Studies have shown that uncertainty breeds superstition and athletes especially are known for this. All over the world, athletes practice habits and rituals (or unusual superstitions) that they believe will put them in a better position to win every time. Many iconic 80s athletes were no different. For instance, the up-and-coming heavyweight boxer Mike Tyson received a call from Joan Jett before his winning fight with Larry Sims. Thereafter, Tyson insisted on getting pre-fight calls from her. A break in tradition against Buster Douglas on February 11, 1990, was his first loss.
Tyson photo Source: Wikimedia

Hockey players are also quite superstitious. The “playoff beard” has become a ritual for many sportsmen, which was thought to have begun with the 1980s NHL players the New York Islanders. Not shaving worked for them during their Stanley Cup run in the 1980s when they won four Cups in four years, which only boosted their confidence and further propelled the superstition.

ice hockey
Source: Wikimedia

Stan Mikita, formerly of the Chicago Black Hawks, would ritualistically have a cigarette between periods and then toss the butt over his left shoulder before returning to the ice. He finished his career with 541 goals and 1,467 points. Patrick Roy, another professional ice hockey goaltender, would talk to his posts, once telling a reporter that he felt their conversations helped him play better. It first “happened” during the national anthems in the 1986 Stanley Cup Playoffs and then sure of himself, Roy went on to win four Stanley Cups and three Vezina Trophies after continuing the tradition.

Stan Makita
Source: Wikimedia

The “Great One” Wayne Gretzky also had numerous rituals. Namely, he always put his equipment on in the same order in a particular way. He also always made his first warm-up shot to the extreme right of the goal and would then return to the dressing room and drink a Diet Coke, a glass of ice water then a Gatorade…… sometimes followed by another Coke. Who would dare question these habits with his impressive scorecard?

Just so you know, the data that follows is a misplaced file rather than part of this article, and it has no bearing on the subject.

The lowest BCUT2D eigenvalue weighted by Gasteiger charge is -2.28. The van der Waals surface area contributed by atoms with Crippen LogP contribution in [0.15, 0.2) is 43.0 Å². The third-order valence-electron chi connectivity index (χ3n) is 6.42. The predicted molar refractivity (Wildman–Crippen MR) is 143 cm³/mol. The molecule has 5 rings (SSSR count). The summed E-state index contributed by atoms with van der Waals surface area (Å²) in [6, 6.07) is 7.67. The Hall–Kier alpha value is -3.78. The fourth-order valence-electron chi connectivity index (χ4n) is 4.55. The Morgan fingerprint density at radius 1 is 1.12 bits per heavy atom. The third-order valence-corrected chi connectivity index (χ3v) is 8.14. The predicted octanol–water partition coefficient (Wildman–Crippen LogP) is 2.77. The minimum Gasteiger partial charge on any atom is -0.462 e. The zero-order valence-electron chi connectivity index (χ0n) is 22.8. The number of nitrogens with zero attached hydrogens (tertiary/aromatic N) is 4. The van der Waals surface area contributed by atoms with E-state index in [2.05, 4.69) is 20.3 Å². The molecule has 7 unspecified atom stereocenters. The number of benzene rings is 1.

Kansas City Royals baseball player Bo Jackson’s pre-game ritual included shooting arrows on an improvised clubhouse range. His teammates, apparently willing to take one for the team, sometimes allowed him to shoot apples out of their hands. Over in the NBA, players eventually adopted Michael Jordan’s habit of wearing long shorts, a less risky show of team support. Jordan would wear his blue UNC shorts under his NBA shorts.

Source: Flickr

Martina Navratilova also had an outfit superstition, always wearing the same pair of diamond earrings during a tournament with a green dress on the last day.

Source: Wikimedia

In the mid-1980s, there was a decades-old superstition that re-emerged. In 1945, William Sianis, owner of the Billy Goat Tavern, took his pet goat to the game. Tossed out because the goat smelled like — well, a goat! — allegedly declared “…The Cubs will never win a World Series so long as the goat is not allowed in Wrigley Field”. And they didn’t. In 1984, his relative Sam Sianis and his goat were invited to the Cubs’ opening. Sam raised his hat and said, “The curse is lifted”. The Cubs won their way to their first post season game and division title after the long drought. They just needed to win one of the next three games to finally reach the World Series, but the goat was left behind and the Cubs lost to the San Francisco Giants four games to one.

Source: Wikimedia

Outcomes are unpredictable but athletes and fans try to influence the results by adopting some superstitious behavior as a means of control, even if it means paying homage to a farm animal. As it reduces anxiety, it also helps the athlete to focus on the game and ultimately achieve success. If it results in winning, what’s the harm?